{01/09/2012}   The problem with healthy eating is unhealthy rewards

Last night, feeling virtuous for having eaten and enjoyed a salady lunch, I allowed myself to eat two chocolate éclairs for my evening dessert.  I didn’t feel guilty at all until I remembered that I hadn’t had a particularly healthy breakfast (toast and peanut butter) or dinner (crème fraiche and smoked duck pasta sauce).  According to the somewhat inappropriately labelled “Nutrition” information on the éclair box, it would appear that in my dessert alone I over-consumed my daily fat “of which saturates” GDA and had 30% of my calorie intake.  What point is there in healthy eating if you can’t then have a guilt-free treat/binge?!

My friend who stayed from Monday to Wednesday is both vegetarian and pregnant.  With ease I had two days of healthy food, with emphasis on the vegetables.  I didn’t drink alcohol, I didn’t snack and I even heroically let her have the last ginger biscuit and the last bit of fruit and nut chocolate.  She left and I turned to éclairs.  My unscientific and unresearched conclusion is that it’s all in the mind.

A year ago a friend of mine did a fortnight of detox as a holiday.  I thought this a most ludicrous proposition, until I discovered how easily she lost weight and enthused about her vegetable-water based diet and then the (I perceived) novelty and aesthetically pleasing food she was gradually introduced to after the virtual fasting phase.  She had vegetables made to look like noodles and dishes of many colours and somehow nuts mixed with that seemed truly decadent.  I was thus introduced to the spiralizer, a contraption that I have as yet deemed too expensive and potentially faddy to buy.  However, making healthy food look exciting appears to be a recurrence in the progression of my mindset of food being largely cheesey/buttery/meaty to a less fatty, more virtuous diet.  I always used to scoff at vegetarians who ate, for example, quorn shaped to look like chicken chunks or mince, but I can now see that that paves the way to following recipes for meat dishes, of which there are trillions, instead of just opting for the far fewer recipes for vegetarian food.  It’s all about the psychology of eating.  Probably.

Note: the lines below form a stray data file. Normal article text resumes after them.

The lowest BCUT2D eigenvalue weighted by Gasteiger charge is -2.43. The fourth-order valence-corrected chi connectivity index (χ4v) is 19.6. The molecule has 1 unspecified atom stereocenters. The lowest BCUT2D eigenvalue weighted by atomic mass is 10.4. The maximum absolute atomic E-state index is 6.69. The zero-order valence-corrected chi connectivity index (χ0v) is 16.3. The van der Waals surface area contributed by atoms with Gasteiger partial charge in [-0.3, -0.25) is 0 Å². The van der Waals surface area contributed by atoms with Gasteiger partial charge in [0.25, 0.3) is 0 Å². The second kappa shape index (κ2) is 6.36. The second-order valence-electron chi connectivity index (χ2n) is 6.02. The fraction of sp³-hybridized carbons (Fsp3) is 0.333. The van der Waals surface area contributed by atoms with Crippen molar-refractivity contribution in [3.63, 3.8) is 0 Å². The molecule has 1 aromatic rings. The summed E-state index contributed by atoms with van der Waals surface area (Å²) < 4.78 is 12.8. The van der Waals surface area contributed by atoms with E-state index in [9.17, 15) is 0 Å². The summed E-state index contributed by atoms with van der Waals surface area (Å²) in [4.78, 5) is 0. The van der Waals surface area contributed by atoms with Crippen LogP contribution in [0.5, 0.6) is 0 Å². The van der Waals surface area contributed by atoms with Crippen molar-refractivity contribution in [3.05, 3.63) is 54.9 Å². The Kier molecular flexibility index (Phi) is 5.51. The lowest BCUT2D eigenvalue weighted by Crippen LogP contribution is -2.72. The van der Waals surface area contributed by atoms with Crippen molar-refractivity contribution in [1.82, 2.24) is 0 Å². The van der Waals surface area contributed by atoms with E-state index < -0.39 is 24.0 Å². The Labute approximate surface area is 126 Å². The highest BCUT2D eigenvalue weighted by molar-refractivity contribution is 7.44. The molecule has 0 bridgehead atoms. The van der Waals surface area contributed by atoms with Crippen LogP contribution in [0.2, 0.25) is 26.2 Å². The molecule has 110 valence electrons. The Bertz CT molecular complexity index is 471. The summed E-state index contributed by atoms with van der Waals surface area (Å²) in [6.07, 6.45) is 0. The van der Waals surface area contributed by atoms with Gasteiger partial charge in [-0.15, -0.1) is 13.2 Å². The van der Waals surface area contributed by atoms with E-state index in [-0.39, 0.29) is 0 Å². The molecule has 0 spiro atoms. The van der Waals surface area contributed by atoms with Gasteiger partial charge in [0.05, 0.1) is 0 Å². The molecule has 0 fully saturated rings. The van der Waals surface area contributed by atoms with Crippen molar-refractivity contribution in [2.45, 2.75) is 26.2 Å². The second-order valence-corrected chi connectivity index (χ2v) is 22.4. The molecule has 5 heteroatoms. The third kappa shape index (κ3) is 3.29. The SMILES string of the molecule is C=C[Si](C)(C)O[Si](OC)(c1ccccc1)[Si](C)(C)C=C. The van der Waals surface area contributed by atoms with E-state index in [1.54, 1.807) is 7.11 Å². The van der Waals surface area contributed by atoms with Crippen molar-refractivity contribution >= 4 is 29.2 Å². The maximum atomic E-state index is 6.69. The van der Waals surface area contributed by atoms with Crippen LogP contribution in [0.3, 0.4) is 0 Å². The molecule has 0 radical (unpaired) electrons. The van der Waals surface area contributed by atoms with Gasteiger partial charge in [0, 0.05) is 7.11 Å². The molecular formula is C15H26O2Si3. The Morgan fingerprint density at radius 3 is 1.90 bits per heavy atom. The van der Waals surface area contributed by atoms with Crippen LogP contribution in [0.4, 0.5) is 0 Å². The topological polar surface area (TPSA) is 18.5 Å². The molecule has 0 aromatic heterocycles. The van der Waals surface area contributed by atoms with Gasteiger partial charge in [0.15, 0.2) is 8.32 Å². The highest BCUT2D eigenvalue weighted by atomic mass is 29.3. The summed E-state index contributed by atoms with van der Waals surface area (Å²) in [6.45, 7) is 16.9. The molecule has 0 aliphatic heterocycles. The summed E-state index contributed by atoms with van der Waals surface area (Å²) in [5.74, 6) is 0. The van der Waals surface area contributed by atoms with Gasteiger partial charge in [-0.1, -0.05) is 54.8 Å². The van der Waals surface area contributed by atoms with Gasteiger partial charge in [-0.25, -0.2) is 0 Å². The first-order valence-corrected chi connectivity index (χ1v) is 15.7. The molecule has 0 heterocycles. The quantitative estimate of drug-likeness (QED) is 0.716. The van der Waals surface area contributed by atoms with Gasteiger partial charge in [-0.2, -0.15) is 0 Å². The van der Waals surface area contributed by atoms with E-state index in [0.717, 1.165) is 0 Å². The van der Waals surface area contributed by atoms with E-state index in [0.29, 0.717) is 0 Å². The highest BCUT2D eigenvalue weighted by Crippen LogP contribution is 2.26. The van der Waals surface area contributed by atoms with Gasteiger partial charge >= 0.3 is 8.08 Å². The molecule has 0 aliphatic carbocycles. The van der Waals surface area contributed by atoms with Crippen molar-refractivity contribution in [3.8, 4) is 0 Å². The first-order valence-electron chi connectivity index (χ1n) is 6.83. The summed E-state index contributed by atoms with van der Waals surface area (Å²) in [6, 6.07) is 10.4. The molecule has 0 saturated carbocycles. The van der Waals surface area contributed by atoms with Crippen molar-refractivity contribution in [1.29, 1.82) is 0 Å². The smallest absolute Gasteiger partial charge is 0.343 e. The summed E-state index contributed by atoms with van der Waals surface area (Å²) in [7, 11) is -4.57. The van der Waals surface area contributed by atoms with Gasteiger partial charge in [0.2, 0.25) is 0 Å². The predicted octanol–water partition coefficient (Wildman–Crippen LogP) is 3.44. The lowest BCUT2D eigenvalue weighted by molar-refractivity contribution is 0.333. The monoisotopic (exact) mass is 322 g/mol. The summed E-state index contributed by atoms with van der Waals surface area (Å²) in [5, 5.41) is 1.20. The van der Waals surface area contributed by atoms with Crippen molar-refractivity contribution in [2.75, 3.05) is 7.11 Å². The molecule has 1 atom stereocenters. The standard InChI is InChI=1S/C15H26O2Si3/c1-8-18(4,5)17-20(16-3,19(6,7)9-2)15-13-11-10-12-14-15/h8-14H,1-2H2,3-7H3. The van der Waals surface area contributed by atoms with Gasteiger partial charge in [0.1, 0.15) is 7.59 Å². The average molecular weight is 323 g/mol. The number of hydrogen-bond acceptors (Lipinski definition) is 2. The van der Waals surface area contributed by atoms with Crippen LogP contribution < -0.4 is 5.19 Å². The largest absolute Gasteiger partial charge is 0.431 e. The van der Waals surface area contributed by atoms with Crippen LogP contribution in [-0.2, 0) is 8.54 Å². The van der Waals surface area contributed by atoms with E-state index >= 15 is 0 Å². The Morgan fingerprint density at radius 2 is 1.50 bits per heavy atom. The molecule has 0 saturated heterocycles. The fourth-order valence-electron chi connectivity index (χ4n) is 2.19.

I have decided to call it the Cocktail Effect based on the fact that pretty and unconventional things to consume are far more appealing than familiar and bland things.  I once went a night out without drinking a drop of alcohol but working on the basis I was on a binge drinking session, thus enjoying myself thoroughly and feeling I could get away with being a bit of a mouthy prat, as can occur when I have a drop too much alcohol.  While not as expensive as I’d expected, I ordered my way partly through a cocktail menu.  I vaguely recall the odd comment about it not seeming like there was much alcohol in my cocktails, but I think I got enough of a buzz from the syrups and E numbers (this was a while ago when people weren’t as fixated with freshly squeezed juices and somewhere abroad where syrupy things were poured into my cocktails with a flourish – probably liquid sugar in a lot of cases!) to keep me contentedly “drunk”.  It was only towards the end of my evening that, on being passed a cocktail list by the person buying the round, I realised it was different … and there were various spirits listed.  On inspecting my cocktail list, sure enough I had the virgin cocktail list and I hadn’t even noticed there weren’t spirits listed!  But I had enjoyed my evening, had kept up with everyone else on the cocktail front and felt ludicrously sober-smug!

So my next attempt at a healthier diet is going to involve trying to trick myself into thinking my food is really exciting and risqué!  But how on earth do I find a chocolate éclair equivalent?  I have a particular soft spot/sweet tooth for Marks & Spencer chocolate éclairs.


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